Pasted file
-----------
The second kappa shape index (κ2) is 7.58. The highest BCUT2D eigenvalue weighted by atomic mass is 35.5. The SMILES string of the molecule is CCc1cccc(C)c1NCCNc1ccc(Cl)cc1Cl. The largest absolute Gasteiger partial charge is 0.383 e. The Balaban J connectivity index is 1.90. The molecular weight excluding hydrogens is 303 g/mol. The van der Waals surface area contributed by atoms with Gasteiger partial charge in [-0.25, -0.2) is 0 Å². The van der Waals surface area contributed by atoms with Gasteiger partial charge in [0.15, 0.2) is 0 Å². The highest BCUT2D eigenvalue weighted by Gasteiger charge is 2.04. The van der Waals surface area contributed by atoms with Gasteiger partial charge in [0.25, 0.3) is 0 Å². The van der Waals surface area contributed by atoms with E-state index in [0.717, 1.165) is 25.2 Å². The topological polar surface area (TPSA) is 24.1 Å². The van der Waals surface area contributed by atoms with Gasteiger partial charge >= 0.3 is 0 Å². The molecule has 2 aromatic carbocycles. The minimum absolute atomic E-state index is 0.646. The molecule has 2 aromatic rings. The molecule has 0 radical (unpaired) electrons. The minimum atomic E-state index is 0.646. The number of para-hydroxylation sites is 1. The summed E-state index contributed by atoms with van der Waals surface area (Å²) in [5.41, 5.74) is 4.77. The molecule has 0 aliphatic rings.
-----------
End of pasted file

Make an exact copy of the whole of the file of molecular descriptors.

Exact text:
The second kappa shape index (κ2) is 7.58. The highest BCUT2D eigenvalue weighted by atomic mass is 35.5. The SMILES string of the molecule is CCc1cccc(C)c1NCCNc1ccc(Cl)cc1Cl. The largest absolute Gasteiger partial charge is 0.383 e. The Balaban J connectivity index is 1.90. The molecular weight excluding hydrogens is 303 g/mol. The van der Waals surface area contributed by atoms with Gasteiger partial charge in [-0.25, -0.2) is 0 Å². The van der Waals surface area contributed by atoms with Gasteiger partial charge in [0.15, 0.2) is 0 Å². The highest BCUT2D eigenvalue weighted by Gasteiger charge is 2.04. The van der Waals surface area contributed by atoms with Gasteiger partial charge in [0.25, 0.3) is 0 Å². The van der Waals surface area contributed by atoms with E-state index in [0.717, 1.165) is 25.2 Å². The topological polar surface area (TPSA) is 24.1 Å². The van der Waals surface area contributed by atoms with Gasteiger partial charge >= 0.3 is 0 Å². The molecule has 2 aromatic carbocycles. The minimum absolute atomic E-state index is 0.646. The molecule has 2 aromatic rings. The molecule has 0 radical (unpaired) electrons. The minimum atomic E-state index is 0.646. The number of para-hydroxylation sites is 1. The summed E-state index contributed by atoms with van der Waals surface area (Å²) in [5.41, 5.74) is 4.77. The molecule has 0 aliphatic rings.